Review: Logitech MX1000 Laser Cordless Mouse

A product review by Bobulous.

What is the MX1000?

The Logitech MX1000 Laser Cordless Mouse is a mouse that uses an infrared laser to detect movement. Logitech claim their MX Laser system is twenty times more sensitive to surface detail than optical mice which use an LED.

The mouse is cordless, using a recharging cradle to top-up the lithium-ion battery that is built into it. Logitech make no claims about battery stamina.

Several buttons not found on standard mice are found on the MX1000: thumb controls for forward, backward and application change; buttons around the mousewheel that perform fast-forward and fast-backward; a mousewheel with button action and tilt-action.

The manufacturer's part number is 931175-0120.

Installing the MX1000

Installing the mouse itself is as simple as plugging the USB cable into an empty slot. The SetPoint software that comes with the mouse is simple to install, following the provided instructions.

Using the MX1000

First off, I'll say that I found Logitech's SetPoint software utterly useless. The SetPoint software activates the extra features of the mouse, which mostly just means it gives all the extra buttons a function. To get the latest version of SetPoint from Logitech's site is a 35MB download. Thirty-five megabytes? For a utility that just intercepts mouse-clicks? That is an obscenely bulky chunk of software for such a tiny purpose. You can download the entire first episode of Doom in a 2.3MB file, and Doom does a Hell of a lot more than just monitor mouse movements. What on Earth is the SetPoint software doing to take up thirty-five megabytes?

photo: The shiny-black Logitech MX1000 Laser.

This might be acceptable if the SetPoint software was actually worth having installed. With the SetPoint control panel, you can set actions for each of the extra buttons that adorn the mouse. The default settings seem sensible enough at first. The forward and back thumb-buttons work in the web browser, which is often handy. The Cruise Control buttons above and below the mousewheel act to jump up and down a page-or-so at a time. The application switcher button brings up a Logitech-coded equivalent to the dialog that Windows will show you if you hit alt-tab.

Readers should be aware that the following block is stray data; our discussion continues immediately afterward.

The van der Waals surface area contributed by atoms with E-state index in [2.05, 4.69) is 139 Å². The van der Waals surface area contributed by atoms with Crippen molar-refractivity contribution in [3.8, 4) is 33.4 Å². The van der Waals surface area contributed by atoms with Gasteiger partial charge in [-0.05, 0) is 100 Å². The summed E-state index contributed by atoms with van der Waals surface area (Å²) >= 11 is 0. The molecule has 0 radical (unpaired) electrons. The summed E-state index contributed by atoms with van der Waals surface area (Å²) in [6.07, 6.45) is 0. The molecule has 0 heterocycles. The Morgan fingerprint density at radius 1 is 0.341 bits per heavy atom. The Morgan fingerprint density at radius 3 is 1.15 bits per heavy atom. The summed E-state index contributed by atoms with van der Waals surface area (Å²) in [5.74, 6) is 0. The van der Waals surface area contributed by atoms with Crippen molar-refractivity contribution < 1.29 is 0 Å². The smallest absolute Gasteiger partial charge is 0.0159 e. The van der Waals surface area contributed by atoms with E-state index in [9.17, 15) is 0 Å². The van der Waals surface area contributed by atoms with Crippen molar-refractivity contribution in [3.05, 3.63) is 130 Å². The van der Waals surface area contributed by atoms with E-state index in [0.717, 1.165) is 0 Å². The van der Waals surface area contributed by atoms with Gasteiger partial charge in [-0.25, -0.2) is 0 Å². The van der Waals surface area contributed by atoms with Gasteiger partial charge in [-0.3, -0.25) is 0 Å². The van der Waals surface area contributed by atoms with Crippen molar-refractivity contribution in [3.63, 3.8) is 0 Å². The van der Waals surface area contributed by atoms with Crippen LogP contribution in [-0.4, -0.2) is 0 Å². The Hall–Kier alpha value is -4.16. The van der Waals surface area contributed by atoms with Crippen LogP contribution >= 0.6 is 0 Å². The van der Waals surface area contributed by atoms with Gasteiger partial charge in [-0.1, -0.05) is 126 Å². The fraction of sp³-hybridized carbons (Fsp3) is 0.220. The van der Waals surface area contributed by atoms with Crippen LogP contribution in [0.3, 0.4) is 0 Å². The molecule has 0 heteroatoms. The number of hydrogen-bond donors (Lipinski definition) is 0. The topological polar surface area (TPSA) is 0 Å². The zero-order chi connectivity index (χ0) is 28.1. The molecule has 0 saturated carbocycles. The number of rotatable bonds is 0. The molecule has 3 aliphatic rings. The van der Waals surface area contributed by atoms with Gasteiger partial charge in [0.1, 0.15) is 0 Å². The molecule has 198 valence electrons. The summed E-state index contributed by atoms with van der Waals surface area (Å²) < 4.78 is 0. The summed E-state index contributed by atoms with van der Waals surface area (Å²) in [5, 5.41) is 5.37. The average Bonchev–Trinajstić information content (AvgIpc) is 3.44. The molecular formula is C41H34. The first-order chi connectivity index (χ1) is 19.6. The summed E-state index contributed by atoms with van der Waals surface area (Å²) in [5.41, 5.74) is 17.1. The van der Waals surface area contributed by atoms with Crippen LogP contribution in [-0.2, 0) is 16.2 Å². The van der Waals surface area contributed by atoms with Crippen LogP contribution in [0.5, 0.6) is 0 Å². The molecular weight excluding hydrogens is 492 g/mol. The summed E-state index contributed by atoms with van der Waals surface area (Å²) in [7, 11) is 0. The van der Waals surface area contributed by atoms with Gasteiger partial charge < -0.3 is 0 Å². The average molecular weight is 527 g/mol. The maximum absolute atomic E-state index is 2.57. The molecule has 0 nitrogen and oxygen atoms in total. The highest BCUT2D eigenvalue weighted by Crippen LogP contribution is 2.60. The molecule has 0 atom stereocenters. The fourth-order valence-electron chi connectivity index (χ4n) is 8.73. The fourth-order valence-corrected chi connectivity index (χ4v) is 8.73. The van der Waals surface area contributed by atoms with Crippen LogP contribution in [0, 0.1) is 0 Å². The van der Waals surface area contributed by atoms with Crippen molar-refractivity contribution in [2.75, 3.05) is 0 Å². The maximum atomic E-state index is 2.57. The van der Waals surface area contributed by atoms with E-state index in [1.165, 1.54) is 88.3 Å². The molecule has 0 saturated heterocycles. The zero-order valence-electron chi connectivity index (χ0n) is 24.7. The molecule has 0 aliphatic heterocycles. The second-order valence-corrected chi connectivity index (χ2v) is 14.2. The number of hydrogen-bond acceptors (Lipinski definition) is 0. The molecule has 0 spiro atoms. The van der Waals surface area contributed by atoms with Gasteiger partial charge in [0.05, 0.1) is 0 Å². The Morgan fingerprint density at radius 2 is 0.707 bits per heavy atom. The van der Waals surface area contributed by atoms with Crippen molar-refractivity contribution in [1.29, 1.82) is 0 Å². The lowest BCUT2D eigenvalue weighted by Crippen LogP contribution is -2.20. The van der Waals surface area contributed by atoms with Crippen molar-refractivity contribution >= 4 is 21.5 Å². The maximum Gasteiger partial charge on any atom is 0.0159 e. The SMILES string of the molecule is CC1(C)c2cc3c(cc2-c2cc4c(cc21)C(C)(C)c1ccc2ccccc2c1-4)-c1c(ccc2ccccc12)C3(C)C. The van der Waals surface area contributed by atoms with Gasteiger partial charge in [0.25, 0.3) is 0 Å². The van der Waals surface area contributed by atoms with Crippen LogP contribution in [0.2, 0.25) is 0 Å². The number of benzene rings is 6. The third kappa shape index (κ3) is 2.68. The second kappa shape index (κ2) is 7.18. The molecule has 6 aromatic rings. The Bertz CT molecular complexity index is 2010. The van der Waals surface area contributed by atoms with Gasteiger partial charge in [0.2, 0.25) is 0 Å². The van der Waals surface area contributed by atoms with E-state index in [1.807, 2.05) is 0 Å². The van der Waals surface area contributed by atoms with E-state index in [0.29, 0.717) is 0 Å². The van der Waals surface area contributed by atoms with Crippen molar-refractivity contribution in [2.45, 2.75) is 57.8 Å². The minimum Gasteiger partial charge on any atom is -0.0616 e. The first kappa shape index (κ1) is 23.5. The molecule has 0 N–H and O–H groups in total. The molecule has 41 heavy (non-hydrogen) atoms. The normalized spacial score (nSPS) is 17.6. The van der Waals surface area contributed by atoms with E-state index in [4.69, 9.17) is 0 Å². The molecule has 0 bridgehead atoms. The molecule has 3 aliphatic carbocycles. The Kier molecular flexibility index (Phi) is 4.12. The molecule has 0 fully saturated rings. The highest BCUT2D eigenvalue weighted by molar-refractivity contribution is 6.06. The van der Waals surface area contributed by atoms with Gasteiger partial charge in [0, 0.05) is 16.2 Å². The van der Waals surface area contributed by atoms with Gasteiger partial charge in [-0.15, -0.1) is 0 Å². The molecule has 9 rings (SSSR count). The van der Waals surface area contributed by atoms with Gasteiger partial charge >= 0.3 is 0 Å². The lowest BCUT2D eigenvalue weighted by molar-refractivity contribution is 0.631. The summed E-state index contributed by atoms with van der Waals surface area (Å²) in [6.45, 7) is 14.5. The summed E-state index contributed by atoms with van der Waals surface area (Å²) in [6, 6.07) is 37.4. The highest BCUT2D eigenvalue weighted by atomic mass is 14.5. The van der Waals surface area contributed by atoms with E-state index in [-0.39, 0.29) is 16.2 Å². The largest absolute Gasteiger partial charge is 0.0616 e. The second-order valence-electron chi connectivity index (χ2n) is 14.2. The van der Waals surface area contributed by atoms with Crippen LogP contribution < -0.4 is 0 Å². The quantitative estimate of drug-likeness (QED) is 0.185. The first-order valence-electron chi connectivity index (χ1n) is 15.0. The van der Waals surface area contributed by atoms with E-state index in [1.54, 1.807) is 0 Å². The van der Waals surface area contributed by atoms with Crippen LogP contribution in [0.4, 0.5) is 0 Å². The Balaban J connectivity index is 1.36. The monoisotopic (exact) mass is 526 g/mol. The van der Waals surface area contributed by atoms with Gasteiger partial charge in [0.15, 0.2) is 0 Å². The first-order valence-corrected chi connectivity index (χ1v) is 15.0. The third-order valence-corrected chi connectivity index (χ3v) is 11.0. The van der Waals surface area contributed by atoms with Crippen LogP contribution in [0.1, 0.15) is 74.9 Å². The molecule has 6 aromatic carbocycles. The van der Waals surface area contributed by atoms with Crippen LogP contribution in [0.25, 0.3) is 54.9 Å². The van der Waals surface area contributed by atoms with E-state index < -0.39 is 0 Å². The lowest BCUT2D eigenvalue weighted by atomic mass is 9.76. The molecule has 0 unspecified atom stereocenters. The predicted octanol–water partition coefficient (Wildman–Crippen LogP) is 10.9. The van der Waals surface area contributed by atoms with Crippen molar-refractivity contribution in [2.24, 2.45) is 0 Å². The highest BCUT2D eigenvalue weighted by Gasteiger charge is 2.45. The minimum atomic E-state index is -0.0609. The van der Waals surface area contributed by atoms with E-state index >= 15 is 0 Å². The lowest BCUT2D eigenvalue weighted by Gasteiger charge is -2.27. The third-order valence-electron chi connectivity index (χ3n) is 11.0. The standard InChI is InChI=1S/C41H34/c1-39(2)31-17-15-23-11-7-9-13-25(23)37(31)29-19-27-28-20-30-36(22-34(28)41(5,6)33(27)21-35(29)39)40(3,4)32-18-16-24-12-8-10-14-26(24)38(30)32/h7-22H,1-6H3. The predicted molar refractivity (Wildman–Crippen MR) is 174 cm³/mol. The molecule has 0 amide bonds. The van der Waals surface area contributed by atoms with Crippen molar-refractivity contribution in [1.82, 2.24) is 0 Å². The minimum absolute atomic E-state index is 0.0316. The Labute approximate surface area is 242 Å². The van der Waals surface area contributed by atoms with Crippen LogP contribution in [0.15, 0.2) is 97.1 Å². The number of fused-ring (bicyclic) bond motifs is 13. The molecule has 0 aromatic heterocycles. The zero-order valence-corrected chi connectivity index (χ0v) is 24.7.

The problems quickly become apparent. Each of the extra-button functions has to be loaded into memory when you first hit the relevant button. This means that a delay of about a second before the button has any effect. The application switcher function seems especially slow. Most mind-bogglingly of all, the mousewheel-click no longer acts as a middle-button click. Instead, Logitech's SetPoint replaces it with a useless zoom function. Which would be fine if there were any way to change it back to a middle-button click. But there is, to the best of my knowledge, no way of setting the mousewheel-click as a middle-button [see Update below]. Which makes using games like Brothers In Arms and software like Blender much more difficult to use. What made Logitech settle on this option, I can't imagine.

Uninstalling SetPoint means that you lose the clunky extra features, but it does give you the expected action when you click down on the mousewheel, and the forward and backward thumb-buttons still have an effect in a Windows web browser. So I don't use the SetPoint software. The main functions of the mouse don't seem to suffer at all without it.

On to the main functions of the mouse. The MX1000 is certainly sensitive and responsive. Before this, I was using a Microsoft Intellimouse Explorer optical mouse. Sudden movements would cause the Intellimouse to lose track of the motion, and the cursor would end up at the bottom-right of the screen each time, completely thrown. The MX1000 does not suffer the same problem. Even deliberately unreasonable speed and acceleration on a fUnc sUrface 1030 mousepad are unable to confuse the mouse pointer. The same holds for use on a shiny wood-veneer tabletop. The sensitivity of the laser is deserving of Logitech's boasting.